What's Up Now
A Virtual Planisphere
|Date and time|
|North latitude||East longitude|
|DSOs Star names||Constellation lines||Constellation labels|
Initially, the latitude is set at 40°N, the longitude is estimated from your
computer's time zone setting, and the time is the current time on your computer.
The latitude and longitude are integers, since there's no need for higher
Use My Location button uses HTML5 geolocation. The spec
requires the browser to ask your permission to do this, but the program doesn't
send that data anywhere. It stays inside the code running on your machine. Note
browsers now require a secure (HTTPS) connection for geolocation.
You can use the little arrows to the right of the date field to step the date and time in increments you choose. The edit field for the date should accept a variety of formats, so you shouldn't have to type the date exactly as shown, although this increases the odds that it'll be recognized.
Star positions, brightness and color (derived from the B-V index) were taken from the Yale Bright Star Catalog. All the stars in the BSC down to magnitude 5.5 are included. Constellation lines are based on those in Donald Menzel's A Field Guide to the Stars and Planets (Houghton Mifflin, 1964), which I've mentioned elsewhere. The nice thing about Menzel for this is that the star charts include both constellation lines and star labels, making the figures relatively easy to transcribe. Some of the figures had to be altered, however, because they included stars dimmer than 5.5.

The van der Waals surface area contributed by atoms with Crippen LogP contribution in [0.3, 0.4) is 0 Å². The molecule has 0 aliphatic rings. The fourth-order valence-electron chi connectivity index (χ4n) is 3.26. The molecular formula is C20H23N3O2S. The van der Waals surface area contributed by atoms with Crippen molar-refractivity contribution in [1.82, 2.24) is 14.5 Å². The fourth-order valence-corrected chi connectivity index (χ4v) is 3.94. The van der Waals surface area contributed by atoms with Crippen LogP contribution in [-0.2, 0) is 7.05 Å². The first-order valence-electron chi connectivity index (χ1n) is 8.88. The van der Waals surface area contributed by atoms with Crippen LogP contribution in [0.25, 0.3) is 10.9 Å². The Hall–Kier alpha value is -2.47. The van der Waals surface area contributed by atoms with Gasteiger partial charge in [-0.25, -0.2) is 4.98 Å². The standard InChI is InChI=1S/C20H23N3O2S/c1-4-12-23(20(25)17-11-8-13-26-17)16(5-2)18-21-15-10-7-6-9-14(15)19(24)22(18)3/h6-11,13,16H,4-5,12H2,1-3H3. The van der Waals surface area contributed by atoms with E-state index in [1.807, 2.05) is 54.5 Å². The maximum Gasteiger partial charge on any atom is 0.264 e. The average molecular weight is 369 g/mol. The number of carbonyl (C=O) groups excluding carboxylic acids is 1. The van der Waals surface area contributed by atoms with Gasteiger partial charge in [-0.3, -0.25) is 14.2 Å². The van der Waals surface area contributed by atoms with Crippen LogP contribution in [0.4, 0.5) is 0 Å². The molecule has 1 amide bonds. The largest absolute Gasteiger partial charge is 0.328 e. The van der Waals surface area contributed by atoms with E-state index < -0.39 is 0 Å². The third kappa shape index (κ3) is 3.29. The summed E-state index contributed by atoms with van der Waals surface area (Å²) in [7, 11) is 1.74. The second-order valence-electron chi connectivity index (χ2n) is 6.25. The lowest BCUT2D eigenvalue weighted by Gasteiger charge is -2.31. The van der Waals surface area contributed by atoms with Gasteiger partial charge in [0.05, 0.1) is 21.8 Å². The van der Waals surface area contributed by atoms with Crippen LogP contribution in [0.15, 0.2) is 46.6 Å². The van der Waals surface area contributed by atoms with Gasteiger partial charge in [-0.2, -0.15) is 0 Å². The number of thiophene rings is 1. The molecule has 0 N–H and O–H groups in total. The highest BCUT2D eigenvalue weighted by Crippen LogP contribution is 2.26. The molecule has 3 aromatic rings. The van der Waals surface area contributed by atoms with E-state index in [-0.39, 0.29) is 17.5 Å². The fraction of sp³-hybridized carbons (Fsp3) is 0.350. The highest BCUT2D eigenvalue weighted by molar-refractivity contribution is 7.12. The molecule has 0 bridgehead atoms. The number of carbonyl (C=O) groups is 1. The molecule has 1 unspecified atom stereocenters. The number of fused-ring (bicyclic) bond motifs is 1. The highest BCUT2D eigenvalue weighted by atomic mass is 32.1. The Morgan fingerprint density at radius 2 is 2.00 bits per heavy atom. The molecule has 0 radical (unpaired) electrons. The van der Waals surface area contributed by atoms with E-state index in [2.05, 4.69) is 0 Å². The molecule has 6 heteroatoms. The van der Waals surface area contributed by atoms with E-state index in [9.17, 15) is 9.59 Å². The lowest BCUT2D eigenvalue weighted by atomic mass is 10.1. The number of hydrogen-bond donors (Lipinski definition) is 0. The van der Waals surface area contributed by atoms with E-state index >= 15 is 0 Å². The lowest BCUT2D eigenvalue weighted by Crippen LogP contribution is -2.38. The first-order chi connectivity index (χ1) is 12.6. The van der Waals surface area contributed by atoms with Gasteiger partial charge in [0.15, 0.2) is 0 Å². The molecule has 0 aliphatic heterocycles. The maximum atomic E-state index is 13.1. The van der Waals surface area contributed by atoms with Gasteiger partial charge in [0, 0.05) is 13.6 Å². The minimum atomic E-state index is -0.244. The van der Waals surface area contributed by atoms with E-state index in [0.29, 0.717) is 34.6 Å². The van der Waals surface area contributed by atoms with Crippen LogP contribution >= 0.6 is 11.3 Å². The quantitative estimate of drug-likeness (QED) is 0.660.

Deep sky objects (galaxies, star clusters, nebulas) are labeled with numbers
from either the Messier catalog (the ones starting with
M) or the NGC.
The display includes about 30 of the brightest Messier objects. Since Messier
observed from Paris, the southern hemisphere isn't well represented in his
catalog, so I added about the same number of objects from the NGC for the
southern sky. I also added the Double Cluster in Perseus (NGC 869 and 884),
curiously overlooked by Messier.
Planet positions are calculated from orbital elements. The error compared to more rigorous (and much heavier) methods amounts to less than a pixel over several decades near the year 2000. I used the elements in the Explanatory Supplement to the Astronomical Almanac (1992) and the method explained in chapter 33 of Jean Meeus's Astronomical Algorithms 2nd ed. (Willmann-Bell, 1998).
The calculation of the Moon's position is derived from MINIMOON.PAS in Astronomy on the Personal Computer 2nd ed., by Montenbruck and Pfleger (Springer-Verlag, 1994). The code also calculates the phase and the position angle of the bright limb, both based on Meeus, although the position angle currently isn't being drawn.
The map is drawn in the polar azimuthal equidistant projection, one of the common projections for planispheres and all-sky maps.
Some other all-sky mapping sites:
- Sky and Telescope's Interactive Sky Chart
- Sky View Café
- John Walker's Your Sky